Thoroughly Modern Maxie: Robespierre and His Legacy for Democracy TodayRoundup
tags: French Revolution, democracy, radicalism, Robespierre
Alyssa Goldstein Sepinwall is Professor of History and Graduate Studies Coordinator at California State University San Marcos. Her research specialties include the French and Haitian Revolutions, modern Haitian history, Slavery and Film, French colonialism, French-Jewish history, history and video games, and the history of gender.
Maximilien Robespierre has gotten a bad rap in the last 228 years. In popular culture, he has become synonymous with the French Revolution’s “Reign of Terror,” a bloodthirsty man fond of violence. However, this image was created by former allies who had shared his policies, until increasing fratricidal conflict convinced them that their days were numbered. In executing Robespierre in July 1794, these former comrades (who became known as the Thermidorians) scapegoated him and sought to pin revolutionary excesses on him alone. Fearing the chaotic power of popular activism, the Thermidorians also scaled back the Revolution’s social egalitarianism and gave greater power to the wealthy.
If Robespierre was not by nature a murderous despot, who was he and what does he have to teach us – especially at a time, like that of the French Revolution, when progressives and liberals are divided about how to prioritize the rights of minoritized groups? As a lawyer in Arras, young Maximilien (born in 1758) sought to combat prejudices and improve society. As a director of Arras’s scientific academy in 1787, he praised the society’s pioneering decision to admit women members. Against men who argued that women were not intellectually capable or did not belong in such spaces, Robespierre declared that “prejudices are the scourge of the world” and that bias against women was the “scandal of an enlightened century.”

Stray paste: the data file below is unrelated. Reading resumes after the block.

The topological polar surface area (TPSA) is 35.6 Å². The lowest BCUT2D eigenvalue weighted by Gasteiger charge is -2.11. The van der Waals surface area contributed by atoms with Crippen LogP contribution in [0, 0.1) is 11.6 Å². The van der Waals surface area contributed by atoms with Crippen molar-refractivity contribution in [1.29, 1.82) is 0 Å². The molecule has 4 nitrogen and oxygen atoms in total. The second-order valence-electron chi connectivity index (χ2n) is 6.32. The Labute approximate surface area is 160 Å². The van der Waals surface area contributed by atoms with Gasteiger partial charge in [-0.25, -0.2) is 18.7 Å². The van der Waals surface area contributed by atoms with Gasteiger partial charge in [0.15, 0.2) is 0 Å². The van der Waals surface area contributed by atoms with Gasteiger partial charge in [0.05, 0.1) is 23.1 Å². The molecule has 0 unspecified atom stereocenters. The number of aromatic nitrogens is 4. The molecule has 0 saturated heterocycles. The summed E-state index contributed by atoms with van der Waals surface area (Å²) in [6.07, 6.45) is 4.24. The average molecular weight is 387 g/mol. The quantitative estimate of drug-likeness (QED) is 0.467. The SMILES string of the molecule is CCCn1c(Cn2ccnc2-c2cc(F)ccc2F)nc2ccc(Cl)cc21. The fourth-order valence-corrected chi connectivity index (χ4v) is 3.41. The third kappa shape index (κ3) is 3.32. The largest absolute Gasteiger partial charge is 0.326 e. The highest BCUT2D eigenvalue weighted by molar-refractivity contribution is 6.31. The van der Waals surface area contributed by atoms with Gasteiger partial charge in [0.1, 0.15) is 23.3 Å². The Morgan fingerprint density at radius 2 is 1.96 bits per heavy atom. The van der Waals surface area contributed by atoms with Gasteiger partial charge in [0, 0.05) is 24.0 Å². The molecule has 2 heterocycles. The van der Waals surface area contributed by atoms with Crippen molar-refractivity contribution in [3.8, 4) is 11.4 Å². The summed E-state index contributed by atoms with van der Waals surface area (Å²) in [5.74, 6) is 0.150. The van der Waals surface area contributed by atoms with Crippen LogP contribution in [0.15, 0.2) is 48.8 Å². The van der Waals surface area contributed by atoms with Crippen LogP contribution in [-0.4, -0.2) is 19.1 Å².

As the Revolution began in 1789, Robespierre became a powerful voice for other marginalized groups. Though the Declaration of the Rights of Man had declared “All men are born and remain free and equal,” many revolutionaries were reluctant to extend their stated values of equality to groups like Jews and people of color. During December 1789 debates about whether to grant Jews equal citizenship, Robespierre challenged antisemites who insisted that Jews could never be loyal French citizens. He denounced the persecution that they had faced for centuries, adding: “These were national crimes that we must atone for, in giving Jews the unalienable rights of man of which no human power can strip them.” In October 1789, in an Assembly dominated by prosperous merchants and lawyers, Robespierre was one of the few deputies to oppose creating a distinction between wealthy “active citizens” with full rights and poor “passive citizens” with limited rights. And in May 1791, against hatred from slaveowners and their allies, Robespierre proved a powerful advocate for free people of color, who faced Jim Crow-style legislation in the French Caribbean. When colonists asserted that abolishing racial hierarchies would ruin France’s colonial system and destroy its economy, Robespierre retorted, “Let the colonies perish” if keeping these restrictions would deprive people of “happiness, glory and freedom.” He added, colonists “tell you that you will lose your colonies unless you strip free citizens of color of their political rights…. What I ask is that we should not compromise the… sacred rights of a significant number of our fellow citizens….”
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